“Divorced, beheaded, died, divorced, beheaded, survived”Continue reading “Spot the Lincolnite: the “King’s Great Cause””
The College marked the centenary of the end of WW1 with an exhibition featuring items from the Archive as well as the private collection of Julian Mitchell, Clerk of Works. The exhibition has benefited from donations received in the last year, including one item which came very recently.
The image of John Wesley has been iconic beyond Methodism during and after his lifetime. On 22 May 2018, Lincoln hosted the annual Wesley Lecture, organised by the Oxford Centre for Methodism and Church History. Dr Peter Forsaith (Oxford Brookes University) delivered his lecture to a capacity audience in the Oakeshott Room. Continue reading “The John Wesley Lecture: Re-imaging John Wesley”
On 3 May 2018, Lincoln College welcomed Professor Robert Swanson (Emeritus Professor of Medieval Ecclesiastical History, University of Birmingham) and over forty guests to the Lincoln Unlocked Lecture. Entitled ‘Accounting for Souls in Pre-Reformation Oxford: Lincoln College, All Saints and St Michael’s at the Northgate’, Professor Swanson enlightened the group on the relationship between the two collegiate churches and Lincoln College as their corporate Rector. He also described the complexities of navigating this relationship by drawing on examples for his research in the College Archive and beyond. Continue reading “Accounting for Souls: Lincoln Unlocked Lecture, Trinity Term 2018”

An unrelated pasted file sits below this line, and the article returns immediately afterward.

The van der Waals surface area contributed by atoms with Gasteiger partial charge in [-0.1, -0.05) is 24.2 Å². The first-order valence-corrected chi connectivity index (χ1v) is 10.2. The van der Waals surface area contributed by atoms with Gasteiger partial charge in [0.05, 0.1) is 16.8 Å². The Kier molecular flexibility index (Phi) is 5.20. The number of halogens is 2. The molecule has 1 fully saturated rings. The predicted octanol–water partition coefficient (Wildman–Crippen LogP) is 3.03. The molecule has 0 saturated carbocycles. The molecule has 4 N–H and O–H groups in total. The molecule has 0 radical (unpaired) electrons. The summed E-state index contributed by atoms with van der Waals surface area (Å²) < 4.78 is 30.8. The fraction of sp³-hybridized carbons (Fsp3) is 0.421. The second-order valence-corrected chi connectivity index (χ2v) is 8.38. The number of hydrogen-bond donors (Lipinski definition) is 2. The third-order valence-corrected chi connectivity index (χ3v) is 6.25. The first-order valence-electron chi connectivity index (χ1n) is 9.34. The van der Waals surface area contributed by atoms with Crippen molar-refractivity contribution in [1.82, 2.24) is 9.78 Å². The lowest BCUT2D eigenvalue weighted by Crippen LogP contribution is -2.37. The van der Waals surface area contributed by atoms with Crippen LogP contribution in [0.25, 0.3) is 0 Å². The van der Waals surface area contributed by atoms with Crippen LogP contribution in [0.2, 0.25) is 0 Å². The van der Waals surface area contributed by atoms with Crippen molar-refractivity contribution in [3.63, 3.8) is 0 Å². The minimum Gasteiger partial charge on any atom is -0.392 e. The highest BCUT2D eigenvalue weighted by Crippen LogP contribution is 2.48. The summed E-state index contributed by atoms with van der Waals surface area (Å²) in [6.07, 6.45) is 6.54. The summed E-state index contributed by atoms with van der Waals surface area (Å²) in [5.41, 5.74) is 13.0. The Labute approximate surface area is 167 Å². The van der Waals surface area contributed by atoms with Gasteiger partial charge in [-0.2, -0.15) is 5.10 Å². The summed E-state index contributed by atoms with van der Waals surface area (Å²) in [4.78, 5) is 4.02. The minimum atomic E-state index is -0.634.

Conservators at the Oxford Conservation Consortium work to save Lincoln’s heritage.
Amongst the College’s administrative records in the Archive lie a series Bursar’s Day Books dating from 1673 to 1881. Being the College’s business manager, an annual appointment for Bursar was made from amongst the Fellowship until the 20th century. The day-to-day financial activities of the College were recorded in the Day Books, on which the Bursar would draw when it was time to prepare the annual accounts. Continue reading “Conservation: Bursar’s Day Books”
In the course of my work in the Archive, I have recently come across a tiny gem in the College collection of Wesleyana: The Methodist Pocket Book for the Year of our Lord 1798. The volume measures 8 x 12 cm and contains “poetry, anecdotes and a variety of useful and edifying articles” as well as blank spaces where the owner could record expenditure. The book was printed for G. Whitfield, City Road [Chapel], London and could be bought at Methodist Chapels “in Town & Country”. George Whitfield had been left John Wesley’s types and presses in his will, and he was a prominent publisher of Methodist works in the period following Wesley’s death. Continue reading “A Methodist Pocket Book”